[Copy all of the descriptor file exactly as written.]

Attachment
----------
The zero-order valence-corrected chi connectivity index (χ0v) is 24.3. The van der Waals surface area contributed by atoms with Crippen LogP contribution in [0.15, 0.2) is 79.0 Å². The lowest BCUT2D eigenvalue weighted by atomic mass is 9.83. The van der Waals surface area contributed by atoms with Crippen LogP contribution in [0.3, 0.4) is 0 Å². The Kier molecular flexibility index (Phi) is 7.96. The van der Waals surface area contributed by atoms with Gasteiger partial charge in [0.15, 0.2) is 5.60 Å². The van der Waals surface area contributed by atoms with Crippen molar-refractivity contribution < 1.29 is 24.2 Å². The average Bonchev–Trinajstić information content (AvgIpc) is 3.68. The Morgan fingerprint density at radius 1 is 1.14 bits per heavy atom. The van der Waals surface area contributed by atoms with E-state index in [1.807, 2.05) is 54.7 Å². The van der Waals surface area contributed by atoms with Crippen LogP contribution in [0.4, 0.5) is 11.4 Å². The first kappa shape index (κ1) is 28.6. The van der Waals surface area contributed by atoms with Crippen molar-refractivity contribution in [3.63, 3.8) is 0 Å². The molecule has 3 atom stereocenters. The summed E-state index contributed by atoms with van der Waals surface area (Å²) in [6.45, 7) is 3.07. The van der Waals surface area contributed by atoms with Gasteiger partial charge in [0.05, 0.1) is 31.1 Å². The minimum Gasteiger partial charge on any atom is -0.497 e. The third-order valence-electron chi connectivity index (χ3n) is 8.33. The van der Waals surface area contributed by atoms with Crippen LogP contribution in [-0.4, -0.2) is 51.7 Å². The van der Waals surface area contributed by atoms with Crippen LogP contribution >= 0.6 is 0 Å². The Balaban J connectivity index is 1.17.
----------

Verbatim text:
The zero-order valence-corrected chi connectivity index (χ0v) is 24.3. The van der Waals surface area contributed by atoms with Crippen LogP contribution in [0.15, 0.2) is 79.0 Å². The lowest BCUT2D eigenvalue weighted by atomic mass is 9.83. The van der Waals surface area contributed by atoms with Crippen LogP contribution in [0.3, 0.4) is 0 Å². The Kier molecular flexibility index (Phi) is 7.96. The van der Waals surface area contributed by atoms with Gasteiger partial charge in [0.15, 0.2) is 5.60 Å². The van der Waals surface area contributed by atoms with Crippen molar-refractivity contribution < 1.29 is 24.2 Å². The average Bonchev–Trinajstić information content (AvgIpc) is 3.68. The Morgan fingerprint density at radius 1 is 1.14 bits per heavy atom. The van der Waals surface area contributed by atoms with E-state index in [1.807, 2.05) is 54.7 Å². The van der Waals surface area contributed by atoms with Crippen LogP contribution in [0.4, 0.5) is 11.4 Å². The first kappa shape index (κ1) is 28.6. The van der Waals surface area contributed by atoms with Crippen molar-refractivity contribution in [3.63, 3.8) is 0 Å². The molecule has 3 atom stereocenters. The summed E-state index contributed by atoms with van der Waals surface area (Å²) in [6.45, 7) is 3.07. The van der Waals surface area contributed by atoms with Gasteiger partial charge in [0.05, 0.1) is 31.1 Å². The minimum Gasteiger partial charge on any atom is -0.497 e. The third-order valence-electron chi connectivity index (χ3n) is 8.33. The van der Waals surface area contributed by atoms with Crippen LogP contribution in [-0.4, -0.2) is 51.7 Å². The van der Waals surface area contributed by atoms with Crippen LogP contribution >= 0.6 is 0 Å². The Balaban J connectivity index is 1.17.